Coetzee hoping for improvement after slow road back from injury
Golfers and ‘extreme’ sports are rarely a good match as South Africa’s George Coetzee discovered last year.
The 30-year-old was one of the rising stars in the game by 2015 when he broke an ankle while surfing‚ which has seen his world-ranking plummet from a high of 41 to its current 151.
Coetzee will tee it up at the SA Open at Glendower Golf Club on Thursday marking the anniversary of his return to the game following his broken ankle. In the year that Coetzee has played since returning from injury‚ he has struggled.
Only two top 10 finishes in 25 tournaments was a poor return for a man who had won three European tour events prior to his setback‚ and someone who appeared to be on the cusp of making a huge breakthrough.
Breaking an ankle while surfing is unusual but Coetzee joined a growing list of players who have managed to suffer serious injuries away from the course.
Most infamously‚ from an SA perspective‚ was when Ernie Els tore knee ligaments while being towed in a rubber ‘donut’ behind a speedboat in 2005.
At the time Els was at the peak of his game and despite winning another major in 2012‚ he has perhaps never been the same since.
World number two and four-time major winner Rory McIlroy‚ who is the main attraction in the SA Open field‚ suffered ruptured ankle ligaments while playing football in 2015.
He was out for over six months. Former World number one Adam Scott also had a serious knee injury a few years back while running on the beach following a surf.
Ryder Cup players Paul Casey and Miguel Angel Jiminez suffered serious snowboarding and skiing accidents respectively.
Denmark’s Thorbjorn Oleson fell off a camel while on a break in Abu Dhabi and missed two months of play. Last year’s SA Open predictably saw Coetzee miss the cut after his long layoff.
Looking back Coetzee has few fond memories of his last SA Open experience.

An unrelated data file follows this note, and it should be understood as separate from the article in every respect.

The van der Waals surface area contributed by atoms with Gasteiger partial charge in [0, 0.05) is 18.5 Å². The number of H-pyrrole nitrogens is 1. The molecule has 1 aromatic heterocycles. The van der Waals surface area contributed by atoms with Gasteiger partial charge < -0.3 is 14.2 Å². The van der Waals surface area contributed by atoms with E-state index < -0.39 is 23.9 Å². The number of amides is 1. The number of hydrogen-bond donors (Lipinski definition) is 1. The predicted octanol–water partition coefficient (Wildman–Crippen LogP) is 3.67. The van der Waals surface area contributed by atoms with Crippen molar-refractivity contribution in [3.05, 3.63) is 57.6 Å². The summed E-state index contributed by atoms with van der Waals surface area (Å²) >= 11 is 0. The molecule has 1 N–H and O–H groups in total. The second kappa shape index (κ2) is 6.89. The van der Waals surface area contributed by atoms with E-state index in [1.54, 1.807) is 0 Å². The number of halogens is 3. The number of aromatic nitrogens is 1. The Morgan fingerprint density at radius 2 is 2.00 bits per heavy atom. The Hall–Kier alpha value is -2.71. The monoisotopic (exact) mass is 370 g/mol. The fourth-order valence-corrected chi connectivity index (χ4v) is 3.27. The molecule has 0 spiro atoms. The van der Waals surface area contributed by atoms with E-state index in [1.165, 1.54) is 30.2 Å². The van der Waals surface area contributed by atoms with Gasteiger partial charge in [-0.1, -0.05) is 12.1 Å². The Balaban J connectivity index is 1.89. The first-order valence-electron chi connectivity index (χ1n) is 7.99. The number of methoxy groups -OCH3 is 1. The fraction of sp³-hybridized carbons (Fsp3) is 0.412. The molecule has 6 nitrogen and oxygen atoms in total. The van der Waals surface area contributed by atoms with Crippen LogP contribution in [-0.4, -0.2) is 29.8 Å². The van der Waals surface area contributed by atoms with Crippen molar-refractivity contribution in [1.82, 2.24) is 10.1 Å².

“I think the fact that I played it last year with an ankle injury and it was my first tournament back‚ it was torture for me‚” he said. “Just walking the golf course was hard work and it was painful. Obviously there aren’t great memories from that with missing the cut as well.
"I’m better prepared‚ that I’m fit and strong and feeling good‚ that’ll be better for me to play this golf course.”
And while many of his peers are quick to sing the praises of Glendower Golf Club‚ Coetzee doesn’t feel quite as affectionate towards it.
“I’ve had a lot of chats about it over the holiday and I think my opinion differs from a lot of the other guys‚” he said. “It’s a really good golf course but‚ horses for courses. I prefer to play tracks where you don’t have to hit it around the corner the whole time.
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"Hopefully I’ll hit some good shots‚ play some good golf‚ but yeah it doesn’t really suit my game. Luckily my game is in pretty good nick. “Things are looking up. It’s just starting to just happen naturally and I’m not overthinking and doing things deliberately and on purpose‚” he said.
“It’s just flowing and I’m really happy with the way the swing looks.” So even though he’s not entirely comfortable around Glendower‚ and even though he had an anti-climactic end to 2016‚ he is cautiously optimistic about his chances in the BMW SA Open. “I wasn’t in contention a lot because of the injury and working on some stuff in my game last year‚” he said.
“It was a sacrifice I had to make and it’s kind of just a process of getting yourself back into contention enough to get comfortable with it and hopefully we can finish the job a couple of times this year.”
- TMG Digital